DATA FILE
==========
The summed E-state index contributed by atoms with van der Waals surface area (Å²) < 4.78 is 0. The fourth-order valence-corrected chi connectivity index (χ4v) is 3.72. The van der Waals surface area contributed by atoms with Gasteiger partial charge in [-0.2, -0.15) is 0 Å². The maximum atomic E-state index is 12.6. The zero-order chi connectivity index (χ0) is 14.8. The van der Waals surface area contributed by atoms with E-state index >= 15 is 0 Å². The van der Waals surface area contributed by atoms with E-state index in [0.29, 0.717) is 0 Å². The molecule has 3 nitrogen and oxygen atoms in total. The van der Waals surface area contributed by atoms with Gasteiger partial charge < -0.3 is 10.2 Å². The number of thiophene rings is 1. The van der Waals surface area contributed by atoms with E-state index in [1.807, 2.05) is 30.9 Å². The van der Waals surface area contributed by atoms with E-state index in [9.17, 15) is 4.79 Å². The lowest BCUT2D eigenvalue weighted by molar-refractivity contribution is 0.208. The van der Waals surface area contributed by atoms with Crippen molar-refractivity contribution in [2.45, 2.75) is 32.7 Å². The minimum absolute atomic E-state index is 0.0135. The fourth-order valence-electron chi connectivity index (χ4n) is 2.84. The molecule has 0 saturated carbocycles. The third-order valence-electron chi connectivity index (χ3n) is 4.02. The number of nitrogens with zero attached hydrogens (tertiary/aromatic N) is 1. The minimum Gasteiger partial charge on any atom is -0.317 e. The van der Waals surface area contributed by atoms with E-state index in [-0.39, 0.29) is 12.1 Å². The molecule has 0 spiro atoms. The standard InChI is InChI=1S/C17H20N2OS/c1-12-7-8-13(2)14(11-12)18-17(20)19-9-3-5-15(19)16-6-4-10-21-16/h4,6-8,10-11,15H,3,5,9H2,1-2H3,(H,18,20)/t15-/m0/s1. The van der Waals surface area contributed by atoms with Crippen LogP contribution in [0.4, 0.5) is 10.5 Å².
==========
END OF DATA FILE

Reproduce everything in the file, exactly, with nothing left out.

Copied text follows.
The summed E-state index contributed by atoms with van der Waals surface area (Å²) < 4.78 is 0. The fourth-order valence-corrected chi connectivity index (χ4v) is 3.72. The van der Waals surface area contributed by atoms with Gasteiger partial charge in [-0.2, -0.15) is 0 Å². The maximum atomic E-state index is 12.6. The zero-order chi connectivity index (χ0) is 14.8. The van der Waals surface area contributed by atoms with E-state index >= 15 is 0 Å². The van der Waals surface area contributed by atoms with E-state index in [0.29, 0.717) is 0 Å². The molecule has 3 nitrogen and oxygen atoms in total. The van der Waals surface area contributed by atoms with Gasteiger partial charge < -0.3 is 10.2 Å². The number of thiophene rings is 1. The van der Waals surface area contributed by atoms with E-state index in [1.807, 2.05) is 30.9 Å². The van der Waals surface area contributed by atoms with E-state index in [9.17, 15) is 4.79 Å². The lowest BCUT2D eigenvalue weighted by molar-refractivity contribution is 0.208. The van der Waals surface area contributed by atoms with Crippen molar-refractivity contribution in [2.45, 2.75) is 32.7 Å². The minimum absolute atomic E-state index is 0.0135. The fourth-order valence-electron chi connectivity index (χ4n) is 2.84. The molecule has 0 saturated carbocycles. The third-order valence-electron chi connectivity index (χ3n) is 4.02. The number of nitrogens with zero attached hydrogens (tertiary/aromatic N) is 1. The minimum Gasteiger partial charge on any atom is -0.317 e. The van der Waals surface area contributed by atoms with E-state index in [-0.39, 0.29) is 12.1 Å². The molecule has 0 spiro atoms. The standard InChI is InChI=1S/C17H20N2OS/c1-12-7-8-13(2)14(11-12)18-17(20)19-9-3-5-15(19)16-6-4-10-21-16/h4,6-8,10-11,15H,3,5,9H2,1-2H3,(H,18,20)/t15-/m0/s1. The van der Waals surface area contributed by atoms with Crippen LogP contribution in [0.4, 0.5) is 10.5 Å².